Wednesday, December 1, 2010

What To Do?

Last night, Younger Bro decided to start yawning and rubbing his eyes around 6:30. He had a nice bath, watched some Goodnight Moon with Grandma, came to me for stories and two songs, and was put in bed around 7:20. You know the rest.



9PM, finally fell asleep. Some crying, some playing with Daddy, and finally a bottle of juice and more Goodnight Moon with noted baby tranquilizer Daddy. Sigh.

The Boy did his stories and The Boy movies (watching recorded stuff on iPhone) and fell asleep in our bed. I never move him, being terrified of waking the little one for a couple more hours of hysterics. The little one, as far as I know, slept through the night with only one interruption (maybe) for the first time in a week or two.


This really illustrates two things. First, the difference in the boys' demeanors does make a difference in how much they can be soothed. Second, how much their differences impact us as parents.

First point: because The Boy is such a snuggler, he is usually easily soothed. Hugs and kisses will fix most issues. YB, on the other hand, will not take soothing because of his relative aversion to being snuggled. He's gotten better, recently, but he is an independent person that does not want anybody's interference with his desires and needs. When he's upset, there is no real way to calm him down! You just have to ride the storm, let him do his thing, and hope that he feels better quickly. When he's teething, like now, we thank Tylenol for his help and hope it's over quickly.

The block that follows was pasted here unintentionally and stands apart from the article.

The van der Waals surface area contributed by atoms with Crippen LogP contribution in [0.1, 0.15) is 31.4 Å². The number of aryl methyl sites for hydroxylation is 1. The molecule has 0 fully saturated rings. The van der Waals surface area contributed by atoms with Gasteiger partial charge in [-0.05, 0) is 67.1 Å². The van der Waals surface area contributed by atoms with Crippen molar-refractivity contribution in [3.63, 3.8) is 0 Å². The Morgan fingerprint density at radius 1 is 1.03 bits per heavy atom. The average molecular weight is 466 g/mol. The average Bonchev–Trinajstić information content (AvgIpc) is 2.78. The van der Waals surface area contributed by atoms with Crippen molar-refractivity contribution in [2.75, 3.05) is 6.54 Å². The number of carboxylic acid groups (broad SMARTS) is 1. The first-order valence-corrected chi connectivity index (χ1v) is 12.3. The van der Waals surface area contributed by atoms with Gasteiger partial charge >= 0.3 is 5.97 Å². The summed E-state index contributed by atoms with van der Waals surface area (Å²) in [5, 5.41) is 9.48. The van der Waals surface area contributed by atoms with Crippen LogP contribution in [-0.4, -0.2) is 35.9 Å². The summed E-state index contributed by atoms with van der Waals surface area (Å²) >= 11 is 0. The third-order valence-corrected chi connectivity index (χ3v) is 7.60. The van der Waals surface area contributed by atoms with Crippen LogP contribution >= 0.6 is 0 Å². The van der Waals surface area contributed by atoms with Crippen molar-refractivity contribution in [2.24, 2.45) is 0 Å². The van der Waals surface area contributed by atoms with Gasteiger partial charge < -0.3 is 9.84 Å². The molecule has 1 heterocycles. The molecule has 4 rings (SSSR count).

Second, because he's so independent, we don't feel averse to letting him cry it out. With The Boy, from birth, whenever he cried, we soothed him almost immediately. True, much of that was because of his treatment: when your kid is on blood pressure meds like he was, you don't let him cry for long - particularly when he had the tendency to cry til he puked, as a younger child. YB hasn't been on any significant medical treatment and won't allow himself to be soothed, so when he's exhausted and screaming, we're inclined to let him work through it on his own.

Funny thing? There's no guilt there, like there still is about the few times we let The Boy cry it out. I don't know if we've become inured as parents or are just bad people, but it doesn't affect us in the same way. We know the difference in YB's crying when he's tired versus when he's really, really angry and needs attention, and we don't let him cry the latter.

Our kids are very, very different, as we knew (intellectually) they would be. It's just surprising how much different.


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